Central America: "Guatemala through Panama. Count species according to the taxonomy of the AOU Checklist, 6th ed."


South America: AOU's South American Classification Committee (SACC). Geographical scope: The region covered by the list is: (1) continental South America and all islands within 1200 km of its shores in the Atlantic and Pacific oceans (including Malpelo, the Galapagos islands, San Felix and San Ambrosio, the Juan Fernandez islands, Fernando de Noronha, Trindade, Martin Vaz, São Pedro and São Paulo Rocks, and the Falklands/Malvinas); (2) islands in the Caribbean Sea close to South America and not covered by the AOU Checklist (including Netherlands Antilles, Trinidad and Tobago); and (3) waters within 200 nautical miles of the coasts of these land areas, including the islands. (Special thanks to Paul Coopmans)

The Southern Cone is roughly the southern third of South America and would be defined as: Chile (including the Juan Fernández Archipelago), Paraguay, Argentina, Rio Grande do Sul state in extreme south-east Brazil, Uruguay and the Falkland Islands, with a 200 nautical mile sea zone from and around all areas. It includes Rio Grande do Sul (as included by Redford and Eisenberg 1989 Mammals of the Neotropics Vol. 2). (Special thanks to Mark Pearman)


West Indies and the Caribbean: "After Bond's Birds of the West Indies. Includes Bahamas and Bimini, Greater and Lesser Antilles, and marginal islands in the western Caribbean (San Andrews, etc.). Does not include Trinidad and Tobago, Aruba, Curacao, Bonaire, offshore islands of Venezuela, keys off Honduras and other Central American countries, Mexican islands, or Bermuda."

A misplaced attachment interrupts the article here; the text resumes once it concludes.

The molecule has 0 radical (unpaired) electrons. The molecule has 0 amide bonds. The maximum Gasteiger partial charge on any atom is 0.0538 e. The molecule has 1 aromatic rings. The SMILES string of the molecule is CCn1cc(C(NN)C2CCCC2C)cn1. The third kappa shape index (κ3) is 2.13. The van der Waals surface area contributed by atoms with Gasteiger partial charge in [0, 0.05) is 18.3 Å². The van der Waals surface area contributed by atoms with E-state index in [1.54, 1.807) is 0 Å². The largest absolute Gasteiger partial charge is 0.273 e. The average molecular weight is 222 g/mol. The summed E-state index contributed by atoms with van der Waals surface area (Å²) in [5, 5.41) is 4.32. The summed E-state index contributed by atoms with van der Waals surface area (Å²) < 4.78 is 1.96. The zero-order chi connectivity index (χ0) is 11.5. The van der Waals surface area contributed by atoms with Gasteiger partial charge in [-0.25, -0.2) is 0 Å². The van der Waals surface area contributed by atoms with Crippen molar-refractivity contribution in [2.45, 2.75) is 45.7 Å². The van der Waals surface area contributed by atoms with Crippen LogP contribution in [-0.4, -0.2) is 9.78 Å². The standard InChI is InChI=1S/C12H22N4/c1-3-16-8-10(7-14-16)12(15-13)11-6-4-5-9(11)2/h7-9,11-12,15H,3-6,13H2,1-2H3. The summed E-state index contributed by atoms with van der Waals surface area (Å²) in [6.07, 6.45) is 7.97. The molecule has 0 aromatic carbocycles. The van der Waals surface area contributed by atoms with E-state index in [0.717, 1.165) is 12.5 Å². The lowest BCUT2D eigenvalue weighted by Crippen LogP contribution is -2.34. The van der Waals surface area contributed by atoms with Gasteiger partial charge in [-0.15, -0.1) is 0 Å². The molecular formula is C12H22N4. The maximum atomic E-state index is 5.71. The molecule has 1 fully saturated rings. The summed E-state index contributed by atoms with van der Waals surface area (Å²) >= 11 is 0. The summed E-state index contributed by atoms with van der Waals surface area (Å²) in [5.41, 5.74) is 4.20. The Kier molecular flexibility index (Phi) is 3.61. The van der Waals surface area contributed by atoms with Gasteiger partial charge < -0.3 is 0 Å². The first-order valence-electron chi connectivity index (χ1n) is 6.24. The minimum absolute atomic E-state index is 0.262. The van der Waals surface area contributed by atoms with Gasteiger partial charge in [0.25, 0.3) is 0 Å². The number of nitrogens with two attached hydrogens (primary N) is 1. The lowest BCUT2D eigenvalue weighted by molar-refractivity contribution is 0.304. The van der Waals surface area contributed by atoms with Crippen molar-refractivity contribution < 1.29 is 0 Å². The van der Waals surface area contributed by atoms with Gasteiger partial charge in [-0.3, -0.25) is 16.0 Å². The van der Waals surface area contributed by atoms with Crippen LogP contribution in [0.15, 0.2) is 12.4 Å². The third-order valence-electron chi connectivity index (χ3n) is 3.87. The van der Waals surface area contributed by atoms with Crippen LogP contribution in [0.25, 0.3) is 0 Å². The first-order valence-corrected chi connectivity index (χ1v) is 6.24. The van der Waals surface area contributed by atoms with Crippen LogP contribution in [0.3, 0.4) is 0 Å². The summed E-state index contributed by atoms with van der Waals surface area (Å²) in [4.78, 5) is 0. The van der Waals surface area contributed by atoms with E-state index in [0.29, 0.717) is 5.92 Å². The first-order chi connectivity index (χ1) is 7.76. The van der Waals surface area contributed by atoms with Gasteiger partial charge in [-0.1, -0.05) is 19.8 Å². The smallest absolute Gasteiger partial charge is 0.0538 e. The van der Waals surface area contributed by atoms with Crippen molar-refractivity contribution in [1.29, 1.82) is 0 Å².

Miscellaneous:

Garden/Backyard: all birds seen and or heard whilst you are in the confines of your backyard/garden. Under Nationality, please state which city/town your garden is in, in addition to the country it is located in.

Self-Found: BOU accepted for Britain Self-found and AOU accepted for N. American Self-found. The UK 250 Club has laid out some good rules for what constitutes a Self-Found bird. "If the person who discovers the bird does not identify the bird to the correct species, he or she must have ruled out all but the principal confusion species to count it as a find. For vagrants, the discovery or re-discovery of a bird must be a genuine surprise. You must prove that you were completely ignorant of the bird being present at that site. More than one person can claim to have identified a bird if they vocalise or otherwise indicate that they have arrived at the correct identification more or less simultaneously." See the UK 250 Club for more detailed rules as to what constitutes a self-found bird.

Share Listing: Measure your Harmony Index with your partner. List comparison, emphasizing what species two partners' lifelists have in common. The total number of species seen TOGETHER after a certain "start date." Please note your start date in the highlights section and also what region/regions your share list covers (eg ABA or World etc). (Special thanks to Dale Mitchell)

Big Sit:
1) Observations can be made from any area within the state/country you live, or wish to represent.
2) Observations can only be made from within a 17-foot (diameter) circle.
3) There's no limit to how many people can occupy one area (other than the obvious spatial limitations). Bring some chairs. Have a picnic or barbeque. Welcome passers-by and their contributions to your
list.
4) If a bird is seen or heard from within the circle but is too distant to identify, the circle can be left to get a closer look for confirmation. However, any new bird seen or heard while confirming the original,
can't be counted unless it's seen from an "anchor" who stayed behind in your circle, or when you return to your spot.